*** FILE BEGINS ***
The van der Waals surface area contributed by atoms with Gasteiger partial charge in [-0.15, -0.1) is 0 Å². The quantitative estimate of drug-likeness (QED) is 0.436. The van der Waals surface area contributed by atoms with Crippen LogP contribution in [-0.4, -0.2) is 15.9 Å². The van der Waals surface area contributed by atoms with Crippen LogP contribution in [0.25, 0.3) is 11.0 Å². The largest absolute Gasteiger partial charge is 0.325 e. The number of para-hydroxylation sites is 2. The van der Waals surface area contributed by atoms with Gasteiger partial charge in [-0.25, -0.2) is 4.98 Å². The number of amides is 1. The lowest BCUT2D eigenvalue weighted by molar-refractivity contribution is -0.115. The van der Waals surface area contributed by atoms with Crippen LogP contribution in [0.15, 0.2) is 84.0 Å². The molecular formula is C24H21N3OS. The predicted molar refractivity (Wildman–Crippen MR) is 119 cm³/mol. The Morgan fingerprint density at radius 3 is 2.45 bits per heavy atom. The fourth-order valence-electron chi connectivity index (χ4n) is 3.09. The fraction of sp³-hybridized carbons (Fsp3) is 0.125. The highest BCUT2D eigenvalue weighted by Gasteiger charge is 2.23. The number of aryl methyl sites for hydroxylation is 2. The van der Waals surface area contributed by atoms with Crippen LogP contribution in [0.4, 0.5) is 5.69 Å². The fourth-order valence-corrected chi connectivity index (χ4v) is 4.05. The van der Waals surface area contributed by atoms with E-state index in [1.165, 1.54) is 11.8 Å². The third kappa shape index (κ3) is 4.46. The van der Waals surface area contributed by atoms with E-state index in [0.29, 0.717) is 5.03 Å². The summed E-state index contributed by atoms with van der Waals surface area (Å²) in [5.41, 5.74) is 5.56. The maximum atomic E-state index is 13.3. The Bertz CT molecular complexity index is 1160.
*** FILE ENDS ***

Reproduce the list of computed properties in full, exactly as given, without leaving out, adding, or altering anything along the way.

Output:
The van der Waals surface area contributed by atoms with Gasteiger partial charge in [-0.15, -0.1) is 0 Å². The quantitative estimate of drug-likeness (QED) is 0.436. The van der Waals surface area contributed by atoms with Crippen LogP contribution in [-0.4, -0.2) is 15.9 Å². The van der Waals surface area contributed by atoms with Crippen LogP contribution in [0.25, 0.3) is 11.0 Å². The largest absolute Gasteiger partial charge is 0.325 e. The number of para-hydroxylation sites is 2. The van der Waals surface area contributed by atoms with Gasteiger partial charge in [-0.25, -0.2) is 4.98 Å². The number of amides is 1. The lowest BCUT2D eigenvalue weighted by molar-refractivity contribution is -0.115. The van der Waals surface area contributed by atoms with Crippen LogP contribution in [0.15, 0.2) is 84.0 Å². The molecular formula is C24H21N3OS. The predicted molar refractivity (Wildman–Crippen MR) is 119 cm³/mol. The Morgan fingerprint density at radius 3 is 2.45 bits per heavy atom. The fourth-order valence-electron chi connectivity index (χ4n) is 3.09. The fraction of sp³-hybridized carbons (Fsp3) is 0.125. The highest BCUT2D eigenvalue weighted by Gasteiger charge is 2.23. The number of aryl methyl sites for hydroxylation is 2. The van der Waals surface area contributed by atoms with Crippen LogP contribution in [0.4, 0.5) is 5.69 Å². The fourth-order valence-corrected chi connectivity index (χ4v) is 4.05. The van der Waals surface area contributed by atoms with E-state index in [1.165, 1.54) is 11.8 Å². The third kappa shape index (κ3) is 4.46. The van der Waals surface area contributed by atoms with E-state index in [0.29, 0.717) is 5.03 Å². The summed E-state index contributed by atoms with van der Waals surface area (Å²) in [5.41, 5.74) is 5.56. The maximum atomic E-state index is 13.3. The Bertz CT molecular complexity index is 1160.